In these days of false news, multi-million dollar news outlets, from newspapers to globally-televised broadcast stations to top-rated website, all suffer when they report stories that fudge or play with facts. Don’t let that happen to you.

The world is buzzing with false media. Trolls are being investigated by police in the U.S., New Zealand, South Africa, Germany, Canada—in fact pretty much any country that has social media platforms. Britain has seen a wide variety of “missing kids” posts that receive lots of re-tweets and posts but turn out to be false.

The stress, panic and damage such posts cause to families and individuals can even be handled as a criminal matter. Why do people post false news?

Think about yourself. Suppose that you see two friends walking down the street. One girl–say, Linda–suddenly waves to a car that swerves over to let her in before swerving and speeding away. Later you hear that Linda didn’t show up at an after-school group. Nor has she posted anything on social media for hours. You start texting with a friend and after a few minutes you start to think Linda may have been kidnapped. You upload a post describing the last time you saw Linda and for a headline you type: Was Linda Kidnapped?

The headline is so striking, everyone clicks on it to read about Linda. Everybody who knows Linda shares the story and likes your post. You’ve never had so many hits on your page.

Studies have shown that likes and shares are the main reasons people post false or misleading news—they enjoy seeing the numbers climb higher than they’ve ever had before.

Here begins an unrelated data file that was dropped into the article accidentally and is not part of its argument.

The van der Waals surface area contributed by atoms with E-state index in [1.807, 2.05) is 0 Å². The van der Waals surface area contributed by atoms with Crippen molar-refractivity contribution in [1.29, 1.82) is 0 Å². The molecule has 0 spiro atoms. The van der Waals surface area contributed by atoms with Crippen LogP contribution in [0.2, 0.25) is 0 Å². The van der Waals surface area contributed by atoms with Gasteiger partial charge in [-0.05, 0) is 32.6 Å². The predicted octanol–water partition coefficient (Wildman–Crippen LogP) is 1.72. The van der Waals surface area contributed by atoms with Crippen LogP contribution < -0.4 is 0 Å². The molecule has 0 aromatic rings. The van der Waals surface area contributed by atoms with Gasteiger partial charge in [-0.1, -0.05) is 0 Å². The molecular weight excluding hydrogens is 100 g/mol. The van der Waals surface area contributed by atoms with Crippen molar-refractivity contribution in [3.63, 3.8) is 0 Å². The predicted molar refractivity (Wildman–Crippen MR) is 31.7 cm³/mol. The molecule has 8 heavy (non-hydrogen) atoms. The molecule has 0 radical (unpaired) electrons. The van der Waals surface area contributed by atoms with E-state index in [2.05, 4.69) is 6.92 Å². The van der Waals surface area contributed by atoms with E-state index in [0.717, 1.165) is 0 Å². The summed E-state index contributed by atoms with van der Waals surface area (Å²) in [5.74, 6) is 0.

Meanwhile, Linda’s parents are freaking out. They try to call Linda and find her cell isn’t on. Only later, after frantic calls to the police who start a search and show up at your home to interview you, does Linda call home—she’d been at a swimming hole with her cousin and for three hours and didn’t have cell service.

This little story isn’t that far-fetched. People of all ages—not just kids—post stories not because they are true, but because the grim details get likes and shares. Major news sources do it because when more people click on their stories they can charge more for advertising. People do it to get more attention on social media.

How does this matter to you? Think about this: In some situations, people have been jailed for posting fake news. Some have been jailed simply for sharing fake news.  Worst of all, people have had to struggle through heart-ache and pain because someone posted fake information about their homes being burnt, about loved ones missing and killed.

More personally, if you are caught posting fake news, you will never be viewed as a real source ever again. People will read what you say and down-vote it. If you’ve been linked to false news, people will not believe what you post.

In these days of false news, multi-million dollar news outlets, from newspapers to globally-televised broadcast stations to top-rated website, all suffer when they report stories that fudge or play with facts. Don’t let that happen to you.

You’ll Never Grow Out Of Trouble

Kids sometimes feel insulted or frustrated when always warned by adults about the dangers of social media. They shouldn’t be. Just because someone has more life experience and education doesn’t mean they won’t make stupid mistakes on social media.

The Internet is full of frightening and sometimes laughable stories about adults who should know better getting in serious trouble over social media activity.

Young adults with high enough marks to apply for college will probably find that their social media history could prevent them from higher education. Admissions officers at universities and colleges commonly read a candidate’s Facebook page before deciding to accept his or her application.

Some goes as far as to search for candidate’s who have been tagged by friends to see pictures of that candidate’s behavior.

Rude and mean behavior isn’t all that recruiters look for; some potential students have lost athletic scholarships valuing in the hundreds of thousands of dollars because they posted pictures of injuries which scared off sports recruiters.